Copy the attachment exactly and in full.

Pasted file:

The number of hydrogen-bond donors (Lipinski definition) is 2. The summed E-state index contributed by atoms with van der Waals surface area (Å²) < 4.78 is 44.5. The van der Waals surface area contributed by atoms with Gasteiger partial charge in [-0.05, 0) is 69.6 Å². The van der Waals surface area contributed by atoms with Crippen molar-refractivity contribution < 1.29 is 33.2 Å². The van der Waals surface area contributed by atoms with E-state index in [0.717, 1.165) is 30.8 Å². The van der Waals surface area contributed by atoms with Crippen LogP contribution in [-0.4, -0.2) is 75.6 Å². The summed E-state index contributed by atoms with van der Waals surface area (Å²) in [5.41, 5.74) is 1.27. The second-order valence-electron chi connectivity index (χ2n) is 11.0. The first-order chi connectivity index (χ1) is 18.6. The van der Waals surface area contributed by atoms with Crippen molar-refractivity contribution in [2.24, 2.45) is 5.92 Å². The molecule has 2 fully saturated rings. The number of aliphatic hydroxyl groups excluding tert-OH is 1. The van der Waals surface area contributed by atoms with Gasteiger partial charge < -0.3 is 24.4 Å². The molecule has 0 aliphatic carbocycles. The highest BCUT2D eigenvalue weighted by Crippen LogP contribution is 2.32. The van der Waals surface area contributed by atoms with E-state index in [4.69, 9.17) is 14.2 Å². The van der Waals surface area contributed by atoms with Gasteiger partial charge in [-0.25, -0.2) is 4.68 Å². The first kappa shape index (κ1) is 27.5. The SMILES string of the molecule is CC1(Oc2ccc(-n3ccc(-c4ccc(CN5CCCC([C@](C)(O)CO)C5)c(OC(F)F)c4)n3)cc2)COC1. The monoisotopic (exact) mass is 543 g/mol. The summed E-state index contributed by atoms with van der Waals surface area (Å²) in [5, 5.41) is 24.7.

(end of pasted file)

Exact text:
The number of hydrogen-bond donors (Lipinski definition) is 2. The summed E-state index contributed by atoms with van der Waals surface area (Å²) < 4.78 is 44.5. The van der Waals surface area contributed by atoms with Gasteiger partial charge in [-0.05, 0) is 69.6 Å². The van der Waals surface area contributed by atoms with Crippen molar-refractivity contribution < 1.29 is 33.2 Å². The van der Waals surface area contributed by atoms with E-state index in [0.717, 1.165) is 30.8 Å². The van der Waals surface area contributed by atoms with Crippen LogP contribution in [-0.4, -0.2) is 75.6 Å². The summed E-state index contributed by atoms with van der Waals surface area (Å²) in [5.41, 5.74) is 1.27. The second-order valence-electron chi connectivity index (χ2n) is 11.0. The first-order chi connectivity index (χ1) is 18.6. The van der Waals surface area contributed by atoms with Crippen molar-refractivity contribution in [2.24, 2.45) is 5.92 Å². The molecule has 2 fully saturated rings. The number of aliphatic hydroxyl groups excluding tert-OH is 1. The van der Waals surface area contributed by atoms with Gasteiger partial charge < -0.3 is 24.4 Å². The molecule has 0 aliphatic carbocycles. The highest BCUT2D eigenvalue weighted by Crippen LogP contribution is 2.32. The van der Waals surface area contributed by atoms with E-state index in [4.69, 9.17) is 14.2 Å². The van der Waals surface area contributed by atoms with Gasteiger partial charge in [-0.25, -0.2) is 4.68 Å². The first kappa shape index (κ1) is 27.5. The SMILES string of the molecule is CC1(Oc2ccc(-n3ccc(-c4ccc(CN5CCCC([C@](C)(O)CO)C5)c(OC(F)F)c4)n3)cc2)COC1. The monoisotopic (exact) mass is 543 g/mol. The summed E-state index contributed by atoms with van der Waals surface area (Å²) in [5, 5.41) is 24.7.